Chemistry at Illinois University of Illinois at Urbana-Champaign

Thom H. Dunning, Jr.

Emeritus Professor of Chemistry

Professor Dunning received his B.S. in chemistry in 1965 from the University of Missouri–Rolla and his Ph.D. in chemistry/chemical physics from the California Institute of Technology in 1970. He was a post-doctoral fellow at both the California Institute of Technology and Battelle Memorial Institute. He took a position at Los Alamos National Laboratory in 1973, first in the Laser Theory Group and then in the Physical Chemistry Group. Dr Dunning was appointed group leader of the Theoretical and Computational Chemistry Group at Argonne National Laboratory in 1978. Beginning in 1989, Dr. Dunning held many positions at the Pacific Northwest National Laboratory, becoming director of the Environmental Molecular Sciences Laboratory in 1994 and the first Battelle Fellow in 1997. Dr. Dunning spent two years (1999-2001) in the Office of Science of the U.S. Department of Energy as Assistant Director for Scientific Simulation, where he was responsible for developing a new scientific computing program. Dr. Dunning then went to the University of North Carolina at Chapel Hill as a professor of chemistry and was responsible for supercomputing and networking for the University of North Carolina System. In 2002, he was appointed director of the Joint Institute for Computational Sciences, Distinguished Professor of chemistry and chemical engineering at the University of Tennessee, and Distinguished Scientist in computing and computational sciences at Oak Ridge National Laboratory. Professor Dunning joined the University of Illinois faculty in January, 2005.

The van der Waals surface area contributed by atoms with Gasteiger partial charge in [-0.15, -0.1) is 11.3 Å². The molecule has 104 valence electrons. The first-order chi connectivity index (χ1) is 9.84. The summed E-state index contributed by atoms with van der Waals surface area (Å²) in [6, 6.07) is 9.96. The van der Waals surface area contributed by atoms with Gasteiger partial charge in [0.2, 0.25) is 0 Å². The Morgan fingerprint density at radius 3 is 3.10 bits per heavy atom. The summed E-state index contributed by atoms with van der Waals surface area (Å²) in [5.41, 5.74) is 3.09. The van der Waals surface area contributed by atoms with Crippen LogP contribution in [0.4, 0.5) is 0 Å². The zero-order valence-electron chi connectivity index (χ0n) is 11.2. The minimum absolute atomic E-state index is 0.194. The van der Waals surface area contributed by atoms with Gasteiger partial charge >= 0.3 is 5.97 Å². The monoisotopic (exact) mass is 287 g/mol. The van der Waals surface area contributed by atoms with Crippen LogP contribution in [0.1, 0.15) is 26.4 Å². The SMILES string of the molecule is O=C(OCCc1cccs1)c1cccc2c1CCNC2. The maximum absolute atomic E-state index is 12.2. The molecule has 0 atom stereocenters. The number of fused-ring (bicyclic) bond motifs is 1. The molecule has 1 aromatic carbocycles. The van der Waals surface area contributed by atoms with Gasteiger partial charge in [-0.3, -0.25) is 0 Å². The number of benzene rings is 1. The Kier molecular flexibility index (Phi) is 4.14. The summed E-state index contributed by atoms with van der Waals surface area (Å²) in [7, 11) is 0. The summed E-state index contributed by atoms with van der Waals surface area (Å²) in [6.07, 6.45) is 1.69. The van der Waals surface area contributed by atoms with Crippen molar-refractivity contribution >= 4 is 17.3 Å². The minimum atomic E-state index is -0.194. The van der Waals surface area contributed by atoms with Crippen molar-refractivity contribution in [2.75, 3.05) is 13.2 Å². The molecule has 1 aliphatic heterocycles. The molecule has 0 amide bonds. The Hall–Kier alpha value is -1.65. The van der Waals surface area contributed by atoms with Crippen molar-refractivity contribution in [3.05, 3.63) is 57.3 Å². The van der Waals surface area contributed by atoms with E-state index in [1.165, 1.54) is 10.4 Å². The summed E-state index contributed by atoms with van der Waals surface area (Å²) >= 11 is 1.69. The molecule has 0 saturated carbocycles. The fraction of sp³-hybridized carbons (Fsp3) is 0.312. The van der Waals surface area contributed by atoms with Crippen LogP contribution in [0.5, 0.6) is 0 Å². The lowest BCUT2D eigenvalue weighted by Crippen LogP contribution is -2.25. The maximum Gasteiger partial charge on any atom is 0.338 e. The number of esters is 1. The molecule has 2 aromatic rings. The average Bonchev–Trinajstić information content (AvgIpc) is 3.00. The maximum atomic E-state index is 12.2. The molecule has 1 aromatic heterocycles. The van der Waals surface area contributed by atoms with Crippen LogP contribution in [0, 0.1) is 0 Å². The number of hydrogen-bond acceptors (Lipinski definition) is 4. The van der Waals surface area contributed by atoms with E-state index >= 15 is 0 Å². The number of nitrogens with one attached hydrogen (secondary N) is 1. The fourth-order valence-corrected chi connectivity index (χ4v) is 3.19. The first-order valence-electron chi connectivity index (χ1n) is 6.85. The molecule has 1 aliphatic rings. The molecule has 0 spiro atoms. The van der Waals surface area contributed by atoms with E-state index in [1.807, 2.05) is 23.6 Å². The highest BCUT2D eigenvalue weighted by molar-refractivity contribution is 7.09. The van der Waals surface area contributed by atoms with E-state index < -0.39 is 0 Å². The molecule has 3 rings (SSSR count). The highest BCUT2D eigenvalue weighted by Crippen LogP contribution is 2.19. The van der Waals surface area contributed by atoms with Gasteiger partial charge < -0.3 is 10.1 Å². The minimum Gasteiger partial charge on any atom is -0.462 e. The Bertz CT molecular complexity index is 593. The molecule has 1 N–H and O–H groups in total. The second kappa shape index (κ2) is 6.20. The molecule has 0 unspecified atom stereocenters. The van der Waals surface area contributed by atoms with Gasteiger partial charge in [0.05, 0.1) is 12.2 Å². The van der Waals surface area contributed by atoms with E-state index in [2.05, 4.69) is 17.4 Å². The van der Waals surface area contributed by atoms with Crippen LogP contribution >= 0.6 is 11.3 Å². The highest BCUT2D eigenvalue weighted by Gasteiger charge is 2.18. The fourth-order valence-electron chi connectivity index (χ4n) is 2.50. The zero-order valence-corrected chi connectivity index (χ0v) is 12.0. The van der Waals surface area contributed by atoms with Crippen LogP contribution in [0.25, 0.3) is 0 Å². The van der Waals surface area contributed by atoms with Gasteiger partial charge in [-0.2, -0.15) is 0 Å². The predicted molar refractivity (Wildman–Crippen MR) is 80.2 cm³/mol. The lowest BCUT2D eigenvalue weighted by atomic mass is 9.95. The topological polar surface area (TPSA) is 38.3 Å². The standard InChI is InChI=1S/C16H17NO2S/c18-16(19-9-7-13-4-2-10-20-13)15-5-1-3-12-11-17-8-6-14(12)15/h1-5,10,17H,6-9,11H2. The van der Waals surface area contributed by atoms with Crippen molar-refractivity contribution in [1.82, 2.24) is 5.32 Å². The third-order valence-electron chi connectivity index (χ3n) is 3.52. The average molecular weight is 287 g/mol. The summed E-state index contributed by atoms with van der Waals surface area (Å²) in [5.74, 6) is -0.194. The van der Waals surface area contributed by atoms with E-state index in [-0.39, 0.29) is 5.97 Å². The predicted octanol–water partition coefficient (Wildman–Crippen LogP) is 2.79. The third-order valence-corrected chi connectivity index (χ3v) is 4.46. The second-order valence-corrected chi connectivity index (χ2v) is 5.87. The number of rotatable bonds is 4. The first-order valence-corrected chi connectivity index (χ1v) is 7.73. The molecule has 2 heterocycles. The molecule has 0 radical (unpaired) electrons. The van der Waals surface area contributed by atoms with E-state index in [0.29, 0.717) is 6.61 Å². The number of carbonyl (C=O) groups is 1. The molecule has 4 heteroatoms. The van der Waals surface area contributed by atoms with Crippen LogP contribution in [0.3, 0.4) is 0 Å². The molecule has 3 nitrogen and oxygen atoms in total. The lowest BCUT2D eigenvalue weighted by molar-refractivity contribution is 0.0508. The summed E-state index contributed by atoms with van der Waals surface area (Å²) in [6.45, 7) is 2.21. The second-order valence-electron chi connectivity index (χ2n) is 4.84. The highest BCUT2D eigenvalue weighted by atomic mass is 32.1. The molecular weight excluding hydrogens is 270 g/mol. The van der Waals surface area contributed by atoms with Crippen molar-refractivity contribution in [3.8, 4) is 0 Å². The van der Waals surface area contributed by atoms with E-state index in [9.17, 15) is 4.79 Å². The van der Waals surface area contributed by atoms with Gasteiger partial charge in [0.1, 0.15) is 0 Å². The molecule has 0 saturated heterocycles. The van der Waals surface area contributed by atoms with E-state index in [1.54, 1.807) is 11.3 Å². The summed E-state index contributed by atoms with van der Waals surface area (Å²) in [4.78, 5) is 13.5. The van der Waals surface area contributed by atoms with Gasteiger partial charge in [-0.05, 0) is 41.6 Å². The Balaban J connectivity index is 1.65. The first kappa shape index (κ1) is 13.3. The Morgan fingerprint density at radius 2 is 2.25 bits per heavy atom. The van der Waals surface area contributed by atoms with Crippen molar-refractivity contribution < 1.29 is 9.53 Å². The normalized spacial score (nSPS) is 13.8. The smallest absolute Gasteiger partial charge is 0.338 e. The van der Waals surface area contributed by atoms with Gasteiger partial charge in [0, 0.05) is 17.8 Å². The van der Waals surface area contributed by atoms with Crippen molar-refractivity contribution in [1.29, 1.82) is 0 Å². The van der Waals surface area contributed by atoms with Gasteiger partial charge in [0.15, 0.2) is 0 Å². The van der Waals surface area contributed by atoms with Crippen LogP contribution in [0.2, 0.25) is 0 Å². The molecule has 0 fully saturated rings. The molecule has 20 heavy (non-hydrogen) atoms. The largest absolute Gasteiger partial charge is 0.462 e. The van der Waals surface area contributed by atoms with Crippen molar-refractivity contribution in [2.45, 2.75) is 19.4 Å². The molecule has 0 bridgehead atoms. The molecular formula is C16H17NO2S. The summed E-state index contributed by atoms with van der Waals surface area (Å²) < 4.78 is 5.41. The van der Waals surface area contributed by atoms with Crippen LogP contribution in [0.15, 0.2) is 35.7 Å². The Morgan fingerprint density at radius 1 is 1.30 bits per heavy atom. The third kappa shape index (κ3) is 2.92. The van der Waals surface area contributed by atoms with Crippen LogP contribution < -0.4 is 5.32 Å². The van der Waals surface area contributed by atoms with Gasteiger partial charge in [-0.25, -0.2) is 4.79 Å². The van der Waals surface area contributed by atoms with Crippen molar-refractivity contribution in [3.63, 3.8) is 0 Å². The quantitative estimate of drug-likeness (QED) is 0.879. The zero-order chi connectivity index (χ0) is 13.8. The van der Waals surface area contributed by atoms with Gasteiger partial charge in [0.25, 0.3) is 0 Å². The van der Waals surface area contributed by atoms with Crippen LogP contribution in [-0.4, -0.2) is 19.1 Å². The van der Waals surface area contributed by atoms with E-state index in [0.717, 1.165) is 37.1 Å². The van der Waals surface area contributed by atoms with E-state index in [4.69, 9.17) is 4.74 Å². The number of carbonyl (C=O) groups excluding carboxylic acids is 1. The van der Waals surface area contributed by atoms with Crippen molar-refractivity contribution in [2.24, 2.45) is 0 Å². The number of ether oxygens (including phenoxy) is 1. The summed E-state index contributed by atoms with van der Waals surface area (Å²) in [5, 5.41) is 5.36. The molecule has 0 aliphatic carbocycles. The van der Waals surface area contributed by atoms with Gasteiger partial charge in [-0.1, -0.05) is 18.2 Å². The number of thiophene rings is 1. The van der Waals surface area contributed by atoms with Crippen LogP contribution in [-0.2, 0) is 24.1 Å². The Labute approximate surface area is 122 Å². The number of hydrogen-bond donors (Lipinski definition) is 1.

The research in my group is focused on (i) the development of techniques for the accurate solution of the electronic Schrödinger equation, and (ii) the use of state-of-the-art computational approaches to understand and predict the structure, energetics and reactivity of molecules.

Recent computational research has focused on the development of basis sets for calculations that include electron correlation. Correlation consistent basis sets, which systematically approach the complete basis set limit, have been developed for the main group atoms, B–Kr, plus hydrogen and helium. With these sets it is possible to dramatically reduce the error in the solution of the electronic Schrödinger equation. In fact, the dependence of many properties on basis set is so regular that it is often possible to extrapolate the results to the complete basis set limit. Atoms of current interest include the alkali and alkaline earth atoms as well as the first row transition metal atoms.

Recent chemical studies have focused on the structure, energetics, and reactivity of molecules and have included:

  • Structure and bond energies of chemically-bound molecules, e.g., AH, A2 , and AB, where A and B are first (B-F) and second (Al-Cl) row atoms; HCO; CHn and C2Hn; HSO, SO and SO2.
  • Structure and binding energies of hydrogen-bonded clusters, e.g., (HF)2 , (H2O)n, and MX(H2O)n, where M is an alkali atom (Li, Na) and X is a halogen atom (F, Cl).